More parents reject vaccines in Coconino County as kids head back to school
With school starting this month, nurses in Flagstaff have been busy giving students their shots. But a growing number of parents in Coconino County are opting not to immunize their children. Public-health officials fear this could mean the resurgence of diseases that were disappearing.
Seventeen-year-old Jazmyn Trillo has started her senior year at Flagstaff High School.
But first she needed to get a few shots at the Coconino County public health office.
Jazmyn’s mom, Irma Trillo stands by for moral support.
She says she brought her daughter and son in for booster shots because their schools require it. And, she says, “because I want them to stay healthy and not catch any bacterial or viral infections or diseases that are out there.”
Most parents in Coconino County immunize their children.
But a small but growing number of parents are saying no to shots.
The percentage of children in the county who are exempt from at least one vaccine has grown three-fold in the last five years, to 6.4 percent.
Most states allow unvaccinated children to attend school only if their parents request a religious exemption.
But Arizona and 17 other states also grant exemptions based on personal beliefs.
One parent taking advantage of that exemption is Moran Henn.
She’s not allowed her daughters to be vaccinated against chickenpox, whooping cough or hepatitis.
In fact last spring, when her daughters contracted chickenpox, she threw what’s called a pox party.
“It wasn’t like a big cake and ice cream party. It was just a play date.” Henn says.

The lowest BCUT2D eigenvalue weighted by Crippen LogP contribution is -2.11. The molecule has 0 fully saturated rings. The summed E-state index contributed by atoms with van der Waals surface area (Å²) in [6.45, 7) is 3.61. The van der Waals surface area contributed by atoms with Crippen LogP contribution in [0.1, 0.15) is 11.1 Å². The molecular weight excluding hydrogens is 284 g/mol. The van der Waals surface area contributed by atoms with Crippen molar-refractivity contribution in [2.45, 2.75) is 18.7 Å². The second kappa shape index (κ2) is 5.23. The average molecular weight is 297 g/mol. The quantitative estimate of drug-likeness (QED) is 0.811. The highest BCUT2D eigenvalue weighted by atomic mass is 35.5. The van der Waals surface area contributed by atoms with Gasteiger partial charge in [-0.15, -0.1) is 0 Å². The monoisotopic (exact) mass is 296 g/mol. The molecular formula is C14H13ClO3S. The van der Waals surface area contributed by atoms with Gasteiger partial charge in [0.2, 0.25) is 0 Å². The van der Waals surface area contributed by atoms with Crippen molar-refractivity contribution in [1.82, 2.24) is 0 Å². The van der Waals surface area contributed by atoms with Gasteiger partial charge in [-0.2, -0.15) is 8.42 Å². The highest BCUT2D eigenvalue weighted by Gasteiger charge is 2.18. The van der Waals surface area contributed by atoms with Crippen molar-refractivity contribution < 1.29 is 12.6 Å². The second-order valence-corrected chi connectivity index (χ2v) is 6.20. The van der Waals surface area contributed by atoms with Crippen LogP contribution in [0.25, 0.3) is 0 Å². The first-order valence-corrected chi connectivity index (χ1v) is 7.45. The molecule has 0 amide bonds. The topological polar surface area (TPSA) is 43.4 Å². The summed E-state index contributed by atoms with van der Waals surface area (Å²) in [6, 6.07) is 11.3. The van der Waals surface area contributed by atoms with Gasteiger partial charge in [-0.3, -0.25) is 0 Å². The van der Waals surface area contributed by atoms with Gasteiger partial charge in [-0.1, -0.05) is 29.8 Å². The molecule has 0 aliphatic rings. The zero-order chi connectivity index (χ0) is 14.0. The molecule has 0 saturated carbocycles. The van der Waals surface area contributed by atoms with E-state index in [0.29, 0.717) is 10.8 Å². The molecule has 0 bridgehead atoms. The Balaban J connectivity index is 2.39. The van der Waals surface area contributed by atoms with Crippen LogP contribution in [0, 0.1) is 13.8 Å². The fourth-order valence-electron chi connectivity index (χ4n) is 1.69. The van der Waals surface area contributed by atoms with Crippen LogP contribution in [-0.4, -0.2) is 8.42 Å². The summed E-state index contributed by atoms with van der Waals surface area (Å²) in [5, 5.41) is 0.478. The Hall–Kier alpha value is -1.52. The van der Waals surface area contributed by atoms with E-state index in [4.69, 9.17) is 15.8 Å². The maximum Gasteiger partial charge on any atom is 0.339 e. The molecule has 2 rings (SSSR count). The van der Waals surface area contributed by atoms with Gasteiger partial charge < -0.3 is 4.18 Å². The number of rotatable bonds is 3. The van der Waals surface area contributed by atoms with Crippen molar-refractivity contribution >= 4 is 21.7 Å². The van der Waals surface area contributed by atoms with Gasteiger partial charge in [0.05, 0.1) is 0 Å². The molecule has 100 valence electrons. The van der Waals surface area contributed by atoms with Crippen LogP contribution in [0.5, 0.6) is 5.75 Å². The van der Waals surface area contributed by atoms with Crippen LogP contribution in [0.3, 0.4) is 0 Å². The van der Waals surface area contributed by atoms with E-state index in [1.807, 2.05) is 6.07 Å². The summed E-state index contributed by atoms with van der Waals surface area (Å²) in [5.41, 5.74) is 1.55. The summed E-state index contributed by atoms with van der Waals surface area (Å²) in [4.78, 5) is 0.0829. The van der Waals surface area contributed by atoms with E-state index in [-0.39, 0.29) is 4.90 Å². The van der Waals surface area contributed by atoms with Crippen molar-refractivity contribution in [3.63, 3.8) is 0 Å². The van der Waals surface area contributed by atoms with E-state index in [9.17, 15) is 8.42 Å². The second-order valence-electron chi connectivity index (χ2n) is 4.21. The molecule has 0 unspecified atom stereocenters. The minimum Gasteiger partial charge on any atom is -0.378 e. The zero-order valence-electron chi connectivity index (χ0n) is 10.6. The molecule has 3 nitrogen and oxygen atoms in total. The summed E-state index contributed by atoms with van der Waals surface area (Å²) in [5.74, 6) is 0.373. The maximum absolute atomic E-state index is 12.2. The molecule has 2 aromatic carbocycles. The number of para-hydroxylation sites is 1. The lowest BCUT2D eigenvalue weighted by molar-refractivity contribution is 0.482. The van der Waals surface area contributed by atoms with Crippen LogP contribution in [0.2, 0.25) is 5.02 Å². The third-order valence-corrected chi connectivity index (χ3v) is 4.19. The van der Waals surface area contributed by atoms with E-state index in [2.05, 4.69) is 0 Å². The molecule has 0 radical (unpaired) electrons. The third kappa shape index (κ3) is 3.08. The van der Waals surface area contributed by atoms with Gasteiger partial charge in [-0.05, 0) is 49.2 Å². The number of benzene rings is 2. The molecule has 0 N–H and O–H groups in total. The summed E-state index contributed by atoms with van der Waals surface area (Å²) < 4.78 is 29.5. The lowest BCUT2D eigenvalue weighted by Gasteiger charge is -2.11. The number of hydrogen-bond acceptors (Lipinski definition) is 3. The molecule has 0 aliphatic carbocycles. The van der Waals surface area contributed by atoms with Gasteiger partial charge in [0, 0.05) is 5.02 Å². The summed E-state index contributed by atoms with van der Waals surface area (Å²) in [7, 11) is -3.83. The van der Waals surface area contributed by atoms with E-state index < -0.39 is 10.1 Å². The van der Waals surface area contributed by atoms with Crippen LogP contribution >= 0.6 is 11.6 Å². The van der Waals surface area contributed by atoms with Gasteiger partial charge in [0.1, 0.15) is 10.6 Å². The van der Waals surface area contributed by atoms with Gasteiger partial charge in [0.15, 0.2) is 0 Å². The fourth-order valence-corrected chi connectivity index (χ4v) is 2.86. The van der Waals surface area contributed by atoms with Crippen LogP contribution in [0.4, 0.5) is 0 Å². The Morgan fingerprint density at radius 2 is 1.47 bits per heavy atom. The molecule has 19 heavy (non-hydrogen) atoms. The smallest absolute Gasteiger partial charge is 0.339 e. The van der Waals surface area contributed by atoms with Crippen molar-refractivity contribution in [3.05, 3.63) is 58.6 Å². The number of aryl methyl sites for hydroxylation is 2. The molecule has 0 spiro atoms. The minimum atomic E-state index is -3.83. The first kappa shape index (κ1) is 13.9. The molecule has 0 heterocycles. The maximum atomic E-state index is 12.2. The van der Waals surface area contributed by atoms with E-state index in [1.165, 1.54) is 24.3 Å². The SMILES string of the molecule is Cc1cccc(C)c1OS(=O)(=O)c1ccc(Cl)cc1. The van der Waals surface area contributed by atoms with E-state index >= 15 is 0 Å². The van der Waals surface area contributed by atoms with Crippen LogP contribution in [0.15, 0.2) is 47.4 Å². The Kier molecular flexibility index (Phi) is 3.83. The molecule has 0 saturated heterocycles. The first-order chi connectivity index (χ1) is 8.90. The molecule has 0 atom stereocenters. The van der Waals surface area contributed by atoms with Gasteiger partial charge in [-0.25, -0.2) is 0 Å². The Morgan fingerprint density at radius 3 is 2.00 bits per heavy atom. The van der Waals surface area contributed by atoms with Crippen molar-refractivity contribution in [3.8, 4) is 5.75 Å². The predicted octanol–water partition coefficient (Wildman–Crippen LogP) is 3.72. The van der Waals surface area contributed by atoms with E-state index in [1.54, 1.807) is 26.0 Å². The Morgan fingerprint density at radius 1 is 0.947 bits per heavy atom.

A play date to expose five friends whose parents wanted them to also catch chicken pox, so they wouldn’t need vaccinations.
“Our kids today get 25 shots in less than 15 months. I think we rely very strongly on vaccines and chemical drugs to build our immune system and to boost our immune system, and I think for a lot of those things, we should actually just build our immune system, and I think chickenpox is an excellent opportunity to do that,” Henn says.
Henn’s older daughter is heading off to kindergarten next week at Pine Forest Charter School.
In 2010, half of the school’s kindergartners claimed an exemption on at least one vaccine.
Some other schools in Coconino County also have enough exempt students that public-health officials fear “community immunity” could suffer.
“The more people that we have vaccinated against these diseases, the healthier our community is going to be,” says nurse Jory Malis, who manages the county public health district’s immunization program.
“There are some people in our community with certain medical conditions who can’t be vaccinated, that could very easily die from these diseases. So it’s a responsibility we have to each other.”
But Marnie Vail disagrees.
“It’s not true that we’re protecting anybody with these vaccines,” says the retired medical doctor who now practices homeopathic medicine from her home in Flagstaff.
She says vaccines overwhelm children’s developing immune systems.
“For many children, the vaccines are the last straw. If their immune system is already compromised by generations of poor nutrition and unhealthy gut bacteria, they are vulnerable to damage from vaccines,” she says.
Vail argues that the mixtures of heavy metals, animal proteins and other chemicals used in vaccines lead to serious illnesses, like autism.
And vaccine supporters say, when side effects are serious or widespread, vaccine manufacturers recall or reformulate them.
Take the case of the whooping cough vaccine.
Manufacturers changed it because it caused relatively high rates of fevers and seizures.
But researchers now are concerned the new safer vaccine is less effective and could be a factor in the recent whooping cough epidemic
But vaccine opponent Vail says there is another theory.
Researchers at Penn State recently reported that the whooping cough or pertussis vaccine may be promoting the growth of a closely related disease.
“They are creating much more virulent strains of pertussis,” Vail says.
Malis, at the Coconino County public health office, says while vaccines do sometimes have side effects, most are minor.
The alternative, she says is far worse.
Someone could die from a childhood disease.